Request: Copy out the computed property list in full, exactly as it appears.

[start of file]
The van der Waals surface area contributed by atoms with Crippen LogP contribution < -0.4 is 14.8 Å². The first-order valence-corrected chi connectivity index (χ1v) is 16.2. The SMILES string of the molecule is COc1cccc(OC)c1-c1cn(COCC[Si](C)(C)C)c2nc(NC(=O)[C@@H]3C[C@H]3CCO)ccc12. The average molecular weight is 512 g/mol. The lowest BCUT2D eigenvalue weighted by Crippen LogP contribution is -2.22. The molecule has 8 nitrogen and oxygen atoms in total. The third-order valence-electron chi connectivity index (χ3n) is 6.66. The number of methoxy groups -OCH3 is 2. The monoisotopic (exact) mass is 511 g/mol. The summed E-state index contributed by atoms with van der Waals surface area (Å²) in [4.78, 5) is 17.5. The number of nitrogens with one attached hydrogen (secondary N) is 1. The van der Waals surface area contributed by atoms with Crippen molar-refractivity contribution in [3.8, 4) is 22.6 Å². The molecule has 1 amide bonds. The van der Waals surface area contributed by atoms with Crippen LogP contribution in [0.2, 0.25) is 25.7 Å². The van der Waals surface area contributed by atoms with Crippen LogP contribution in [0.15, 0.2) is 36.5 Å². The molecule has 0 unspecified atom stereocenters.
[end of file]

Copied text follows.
The van der Waals surface area contributed by atoms with Crippen LogP contribution < -0.4 is 14.8 Å². The first-order valence-corrected chi connectivity index (χ1v) is 16.2. The SMILES string of the molecule is COc1cccc(OC)c1-c1cn(COCC[Si](C)(C)C)c2nc(NC(=O)[C@@H]3C[C@H]3CCO)ccc12. The average molecular weight is 512 g/mol. The lowest BCUT2D eigenvalue weighted by Crippen LogP contribution is -2.22. The molecule has 8 nitrogen and oxygen atoms in total. The third-order valence-electron chi connectivity index (χ3n) is 6.66. The number of methoxy groups -OCH3 is 2. The monoisotopic (exact) mass is 511 g/mol. The summed E-state index contributed by atoms with van der Waals surface area (Å²) in [4.78, 5) is 17.5. The number of nitrogens with one attached hydrogen (secondary N) is 1. The van der Waals surface area contributed by atoms with Crippen molar-refractivity contribution in [3.8, 4) is 22.6 Å². The molecule has 1 amide bonds. The van der Waals surface area contributed by atoms with Crippen LogP contribution in [0.2, 0.25) is 25.7 Å². The van der Waals surface area contributed by atoms with Crippen LogP contribution in [0.15, 0.2) is 36.5 Å². The molecule has 0 unspecified atom stereocenters.